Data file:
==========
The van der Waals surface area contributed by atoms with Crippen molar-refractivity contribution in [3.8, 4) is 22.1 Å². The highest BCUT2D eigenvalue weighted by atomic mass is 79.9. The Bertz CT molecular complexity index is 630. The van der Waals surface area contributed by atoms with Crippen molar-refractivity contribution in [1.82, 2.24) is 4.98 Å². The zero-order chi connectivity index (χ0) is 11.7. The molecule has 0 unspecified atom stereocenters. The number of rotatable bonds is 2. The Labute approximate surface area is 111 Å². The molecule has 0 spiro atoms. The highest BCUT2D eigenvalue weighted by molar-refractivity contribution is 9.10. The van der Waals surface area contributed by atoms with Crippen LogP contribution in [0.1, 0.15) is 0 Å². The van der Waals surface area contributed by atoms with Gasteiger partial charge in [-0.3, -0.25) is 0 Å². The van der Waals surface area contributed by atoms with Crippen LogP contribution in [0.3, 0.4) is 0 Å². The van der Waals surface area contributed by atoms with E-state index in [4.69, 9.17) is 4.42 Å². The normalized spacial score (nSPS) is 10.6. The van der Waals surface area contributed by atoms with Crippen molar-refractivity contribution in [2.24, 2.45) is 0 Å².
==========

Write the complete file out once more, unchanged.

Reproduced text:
The van der Waals surface area contributed by atoms with Crippen molar-refractivity contribution in [3.8, 4) is 22.1 Å². The highest BCUT2D eigenvalue weighted by atomic mass is 79.9. The Bertz CT molecular complexity index is 630. The van der Waals surface area contributed by atoms with Crippen molar-refractivity contribution in [1.82, 2.24) is 4.98 Å². The zero-order chi connectivity index (χ0) is 11.7. The molecule has 0 unspecified atom stereocenters. The number of rotatable bonds is 2. The Labute approximate surface area is 111 Å². The molecule has 0 spiro atoms. The highest BCUT2D eigenvalue weighted by molar-refractivity contribution is 9.10. The van der Waals surface area contributed by atoms with Crippen LogP contribution in [0.1, 0.15) is 0 Å². The van der Waals surface area contributed by atoms with Gasteiger partial charge in [-0.3, -0.25) is 0 Å². The van der Waals surface area contributed by atoms with Crippen LogP contribution in [0.3, 0.4) is 0 Å². The van der Waals surface area contributed by atoms with E-state index in [4.69, 9.17) is 4.42 Å². The normalized spacial score (nSPS) is 10.6. The van der Waals surface area contributed by atoms with Crippen molar-refractivity contribution in [2.24, 2.45) is 0 Å².